My point is it can be hard to tell if someone is being ironic or sincere.  Take this:

“He drove his fingers through his sleep-tousled hair and released a long, shuddering sigh.  Had he ever wanted a woman as much as he wanted this one – right here, right now?  No.  That alarmed and irritated Cade.  He knew he shouldn’t want her- not badly, not at all!  There were a thousand good, solid reasons to resist her; having killed Mike was only one.

    “That was what Cade’s mind said.

    “His body said something else entirely.”


    It’s all like that.  I really can’t tell if it’s sincere or ironic- every time I think one way, I get my mind changed. And I don’t really know if self-aware irony was a thing in 1992.  So…. I have no idea.

    It is also possible I’ve been thinking about this too much.

    As far as the cover goes, well first, that woman is NOT seven months pregnant.  Not in ANY of the views of her we have.  And the back cover copy is unsnarkable because it is white text on a yellow background.  I have no idea what it said.

    So really, as far as WTF-tasticness goes, it was NOTHING on Surrender to the Night, but once you go Texan Viscount, you really have to go above and beyond to top that.  I don’t regret the $2 this cost, and I really think this would have been less entertaining if I hadn’t read this in the middle of finals.  But I did, and it was a welcome diversion when I was trying to get to sleep.  No handjobs, though.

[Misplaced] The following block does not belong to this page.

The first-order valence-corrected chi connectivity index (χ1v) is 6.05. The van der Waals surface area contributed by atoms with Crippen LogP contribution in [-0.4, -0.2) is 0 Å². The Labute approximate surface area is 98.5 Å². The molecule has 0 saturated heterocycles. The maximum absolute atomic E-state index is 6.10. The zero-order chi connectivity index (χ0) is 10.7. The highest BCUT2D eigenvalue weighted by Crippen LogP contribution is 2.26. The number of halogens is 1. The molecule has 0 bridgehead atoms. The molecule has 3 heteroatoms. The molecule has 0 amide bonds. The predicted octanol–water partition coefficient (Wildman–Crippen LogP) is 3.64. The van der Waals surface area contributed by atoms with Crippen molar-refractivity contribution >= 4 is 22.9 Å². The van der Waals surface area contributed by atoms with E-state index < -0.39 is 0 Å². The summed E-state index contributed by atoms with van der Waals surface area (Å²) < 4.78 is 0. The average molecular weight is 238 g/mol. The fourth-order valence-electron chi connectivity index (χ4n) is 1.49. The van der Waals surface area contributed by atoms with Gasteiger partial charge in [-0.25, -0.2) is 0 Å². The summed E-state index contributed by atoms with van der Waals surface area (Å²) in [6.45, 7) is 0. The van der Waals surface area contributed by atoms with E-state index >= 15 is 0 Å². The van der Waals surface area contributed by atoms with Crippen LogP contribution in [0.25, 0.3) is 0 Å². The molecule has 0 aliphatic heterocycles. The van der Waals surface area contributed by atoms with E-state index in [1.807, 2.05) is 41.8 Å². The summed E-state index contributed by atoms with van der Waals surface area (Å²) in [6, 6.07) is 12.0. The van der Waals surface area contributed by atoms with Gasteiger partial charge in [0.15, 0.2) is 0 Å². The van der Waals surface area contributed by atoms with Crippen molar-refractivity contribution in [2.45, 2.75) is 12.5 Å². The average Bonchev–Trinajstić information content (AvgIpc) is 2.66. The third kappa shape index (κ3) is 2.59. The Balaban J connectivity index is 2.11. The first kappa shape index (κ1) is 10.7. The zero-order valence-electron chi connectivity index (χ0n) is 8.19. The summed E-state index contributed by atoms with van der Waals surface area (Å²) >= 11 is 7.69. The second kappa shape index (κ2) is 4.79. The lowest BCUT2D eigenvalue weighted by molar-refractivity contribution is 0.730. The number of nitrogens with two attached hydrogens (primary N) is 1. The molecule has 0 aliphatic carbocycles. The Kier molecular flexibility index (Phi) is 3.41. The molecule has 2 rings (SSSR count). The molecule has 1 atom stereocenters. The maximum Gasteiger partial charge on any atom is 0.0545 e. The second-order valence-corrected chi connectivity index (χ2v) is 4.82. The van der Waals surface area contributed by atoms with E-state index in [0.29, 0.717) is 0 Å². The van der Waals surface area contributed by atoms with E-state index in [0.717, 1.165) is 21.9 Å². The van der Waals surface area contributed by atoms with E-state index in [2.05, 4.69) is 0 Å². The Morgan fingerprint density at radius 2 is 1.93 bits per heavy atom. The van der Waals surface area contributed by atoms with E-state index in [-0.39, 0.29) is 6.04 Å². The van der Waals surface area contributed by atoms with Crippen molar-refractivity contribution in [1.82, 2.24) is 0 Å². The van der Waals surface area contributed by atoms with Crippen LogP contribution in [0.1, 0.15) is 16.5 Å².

Comments are Closed

  1. 1
    Ali B. says:

    “Emilee loses her shit and runs off.”

    This made me LOL. Love your description of this book! It does seem a bit confusing, with the odd character sneaking in, adding all of his angst to the giant pile already being created by the leads. It made my head ache just taking in the basic sketch of the thing.

    BTW – I’m totally stealing “loses her shit”, but rewording it to “don’t lose your shit”. I have friends that are in dire need of this swift kick in the arse. ;-)

  2. 2
    beeswax1 says:

    Notice the high-waisted pants this guy is wearing plus the bandana…

  3. 3
    KatherineB says:

    Maybe…the single line contrast after a paragraph was meant to be…funny? Humorous?